Boeing to resume 737 Max deliveries in December
Boeing has said it expects to resume deliveries of its grounded 737 Max planes as early as next month and that airlines could be able to restart commercial service in January, sending shares of the manufacturer sharply higher.
Boeing’s 737 Max planes have been grounded since mid-March after two fatal crashes killed 346 people. Investors cheered the new timeline, which indicated the company is at the tail end of the process of winning regulators’ approval for Boeing’s bestselling planes, even though it was later than the company’s previous estimates and repeated delays have prompted airlines to remove the planes from their schedules several times.
Southwest Airlines and American Airlines on Friday pulled the planes from their schedules until early March, nearly a year since regulators’ grounding orders. Shares of Boeing were up more than four per cent in afternoon trading, adding 110 points to the Dow Jones Industrial Average.
The company halted deliveries of the planes after the global ban earlier this year and slashed production by 20 per cent to 42 a month.Boeing has scrambled to gain regulators’ approval for software fixes it has developed for the jetliners after a flight-control program was implicated in both crashes — one in Indonesia in October 2018 and another in Ethiopia in March. Pilots in both crashes were battling the system, known as MCAS, which was activated due to erroneous data from a single sensor.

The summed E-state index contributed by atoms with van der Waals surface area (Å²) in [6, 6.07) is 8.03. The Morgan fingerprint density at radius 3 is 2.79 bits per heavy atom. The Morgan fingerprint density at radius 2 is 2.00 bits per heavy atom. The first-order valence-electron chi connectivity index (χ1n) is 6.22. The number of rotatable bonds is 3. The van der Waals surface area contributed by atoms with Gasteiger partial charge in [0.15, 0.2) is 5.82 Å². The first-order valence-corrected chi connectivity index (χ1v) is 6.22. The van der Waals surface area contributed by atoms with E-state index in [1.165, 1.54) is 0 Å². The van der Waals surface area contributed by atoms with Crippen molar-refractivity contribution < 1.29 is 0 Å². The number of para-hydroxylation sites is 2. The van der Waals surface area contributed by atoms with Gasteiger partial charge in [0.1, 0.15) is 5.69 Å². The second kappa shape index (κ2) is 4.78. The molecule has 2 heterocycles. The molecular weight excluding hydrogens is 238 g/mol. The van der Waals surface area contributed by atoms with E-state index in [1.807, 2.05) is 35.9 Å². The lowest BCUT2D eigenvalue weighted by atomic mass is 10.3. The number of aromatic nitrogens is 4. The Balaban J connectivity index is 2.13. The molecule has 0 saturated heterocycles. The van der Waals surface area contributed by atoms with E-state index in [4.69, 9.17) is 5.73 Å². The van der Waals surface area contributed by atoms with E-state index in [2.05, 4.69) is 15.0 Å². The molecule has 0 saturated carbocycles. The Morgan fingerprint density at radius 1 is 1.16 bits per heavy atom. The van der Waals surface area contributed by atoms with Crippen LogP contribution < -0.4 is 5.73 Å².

Boeing has changed the system to include data from two sensors. Lawmakers slammed Boeing CEO, Dennis Muilenburg, in two hearings on Capitol Hill late last month over the plane’s design. Muilenburg admitted the company made mistakes.
The company has completed a test of the software with the Federal Aviation Administration in a simulator, the company said in an update Monday.But the process isn’t complete. Boeing also has to bring airline pilots into 737 simulators to assess how cockpit alerts and other factors affect pilot workload. The National Transportation Safety Board criticised Boeing in a report in September for underestimating the impact of such alerts on pilot performance.
Boeing needs to conduct a certification flight with officials and regulators also still have to sign off on new pilot training, which the company expects to have in January.The grounding has crimped the growth of 737 Max airline customers and cost them hundreds of millions of dollars in revenue after they were forced to cancel flights.Even after the planes are fully cleared to fly, airlines will have to train thousands of their 737 pilots before they can operate commercially. That process can take more than a month.
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